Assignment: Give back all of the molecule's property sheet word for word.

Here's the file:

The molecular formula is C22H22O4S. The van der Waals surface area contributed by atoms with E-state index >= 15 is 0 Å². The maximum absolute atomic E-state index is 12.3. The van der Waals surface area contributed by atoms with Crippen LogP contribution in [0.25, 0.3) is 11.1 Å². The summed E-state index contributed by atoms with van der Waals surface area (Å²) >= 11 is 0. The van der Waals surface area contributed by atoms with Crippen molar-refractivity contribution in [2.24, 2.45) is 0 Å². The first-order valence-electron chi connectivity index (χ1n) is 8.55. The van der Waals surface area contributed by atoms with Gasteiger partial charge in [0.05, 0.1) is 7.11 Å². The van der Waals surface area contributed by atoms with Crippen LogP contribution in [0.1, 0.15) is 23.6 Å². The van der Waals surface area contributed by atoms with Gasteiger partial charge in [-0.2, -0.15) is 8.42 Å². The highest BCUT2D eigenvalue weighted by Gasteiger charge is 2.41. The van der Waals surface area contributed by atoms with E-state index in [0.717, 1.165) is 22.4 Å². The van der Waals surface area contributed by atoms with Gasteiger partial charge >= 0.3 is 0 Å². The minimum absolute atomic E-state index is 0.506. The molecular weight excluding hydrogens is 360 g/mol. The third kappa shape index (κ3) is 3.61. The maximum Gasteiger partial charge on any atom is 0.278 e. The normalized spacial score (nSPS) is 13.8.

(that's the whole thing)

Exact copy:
The molecular formula is C22H22O4S. The van der Waals surface area contributed by atoms with E-state index >= 15 is 0 Å². The maximum absolute atomic E-state index is 12.3. The van der Waals surface area contributed by atoms with Crippen LogP contribution in [0.25, 0.3) is 11.1 Å². The summed E-state index contributed by atoms with van der Waals surface area (Å²) >= 11 is 0. The van der Waals surface area contributed by atoms with Crippen molar-refractivity contribution in [2.24, 2.45) is 0 Å². The first-order valence-electron chi connectivity index (χ1n) is 8.55. The van der Waals surface area contributed by atoms with Gasteiger partial charge in [0.05, 0.1) is 7.11 Å². The van der Waals surface area contributed by atoms with Crippen LogP contribution in [0.1, 0.15) is 23.6 Å². The van der Waals surface area contributed by atoms with Gasteiger partial charge in [-0.2, -0.15) is 8.42 Å². The highest BCUT2D eigenvalue weighted by Gasteiger charge is 2.41. The van der Waals surface area contributed by atoms with E-state index in [0.717, 1.165) is 22.4 Å². The van der Waals surface area contributed by atoms with Gasteiger partial charge >= 0.3 is 0 Å². The minimum absolute atomic E-state index is 0.506. The molecular weight excluding hydrogens is 360 g/mol. The third kappa shape index (κ3) is 3.61. The maximum Gasteiger partial charge on any atom is 0.278 e. The normalized spacial score (nSPS) is 13.8.